Kicking off the Automotive Manufacturing Summit at the Manufacturing in America Symposium in Detroit (March 20, 2013), Raj Batra, president of industry automation for Siemens Industry Inc., outlined three key issues for the manufacturing sector in the U.S. Though broadly applicable to the manufacturing industry as a whole, these issues are playing out, often visibly, in the automotive industry in particular. The issues outlined by Batra are:
• Offshore manufacturing of low-tech commodities won’t change, but high-value, high technology products can’t be built just anywhere. They have to be built where innovation occurs.
• The idea that energy costs will always rise in U.S. is no longer true. Shale gas plays will cause liquid natural gas prices to be 50-70 percent cheaper. This, in particular, is a big driver of re-shoring because of its positive production cost effects.
• Manufacturing is no longer about brawn over brains. Manufacturing has become knowledge work as products and production processes become intensely complex.
Underscoring many of the points illustrated by Batra, Mike Bastian, controls manager for powertrain manufacturing at Ford Motor Co., talked about the issues he’s dealing with today.
With regard to the prevalence of enterprise level technology on the factory floor, Bastian said, “The line of demarcation between IT and controls is getting grayer.” He made it clear that he thinks a good line of separation between the two needs to exist; but when you have an issue with the Ethernet network on the plant floor, he asks: “Who do you call?”
Bastian characterized Ford as being a “cautious adopter of new technology, but wants to be a fast second adopter. We can't just unleash new technology on the plant floor and hope that it works,” he said.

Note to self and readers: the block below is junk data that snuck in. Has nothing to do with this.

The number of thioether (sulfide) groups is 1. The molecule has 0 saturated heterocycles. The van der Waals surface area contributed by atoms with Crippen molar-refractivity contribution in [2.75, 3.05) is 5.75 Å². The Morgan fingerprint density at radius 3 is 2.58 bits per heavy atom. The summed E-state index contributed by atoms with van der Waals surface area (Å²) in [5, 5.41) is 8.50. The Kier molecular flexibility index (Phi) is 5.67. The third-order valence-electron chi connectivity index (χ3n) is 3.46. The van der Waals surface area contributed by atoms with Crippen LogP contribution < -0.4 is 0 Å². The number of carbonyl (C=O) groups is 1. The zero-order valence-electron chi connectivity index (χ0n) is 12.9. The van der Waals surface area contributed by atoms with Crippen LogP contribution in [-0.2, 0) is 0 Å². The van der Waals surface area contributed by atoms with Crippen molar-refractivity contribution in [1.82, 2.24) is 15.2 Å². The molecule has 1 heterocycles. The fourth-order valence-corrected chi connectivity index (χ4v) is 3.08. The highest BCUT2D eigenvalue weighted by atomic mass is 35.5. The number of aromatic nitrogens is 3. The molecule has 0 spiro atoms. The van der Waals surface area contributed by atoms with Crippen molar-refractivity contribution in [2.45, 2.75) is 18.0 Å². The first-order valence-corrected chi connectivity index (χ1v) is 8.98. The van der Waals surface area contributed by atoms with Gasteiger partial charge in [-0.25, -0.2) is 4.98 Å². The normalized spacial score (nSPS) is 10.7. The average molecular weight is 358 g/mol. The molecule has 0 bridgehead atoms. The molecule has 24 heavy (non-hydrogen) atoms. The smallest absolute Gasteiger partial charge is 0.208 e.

Despite Ford’s overall caution when it comes to cutting edge technology adoption, Bastian noted four key areas of high-end technology application that the company is focusing on now:
• Systems integration in terms of production software and how equipment communicates;
• Part marking innovations that are enabling Ford to eliminate RFID use;
• Increasing use of robotics; and
• Use of wireless and high-availability networks.
On the heels of the Automotive Manufacturing Summit, ARC Advisory Group released a study— “Automation Expenditures in Automotive Industry”—indicating that automation expenditures for manufacturing processes in the automotive industry had “strong growth in 2011.”
According to the study, “As the economic recovery continued, the globalization environment resumed, which spurred automotive companies to invest in new automation equipment as companies faced challenges to raise productivity, lower product costs, and reduce plant operating expenses.”
The report predicts that automation expenditures in the automotive industry will grow at a compound annual growth rate of 3.6 percent over the next five years.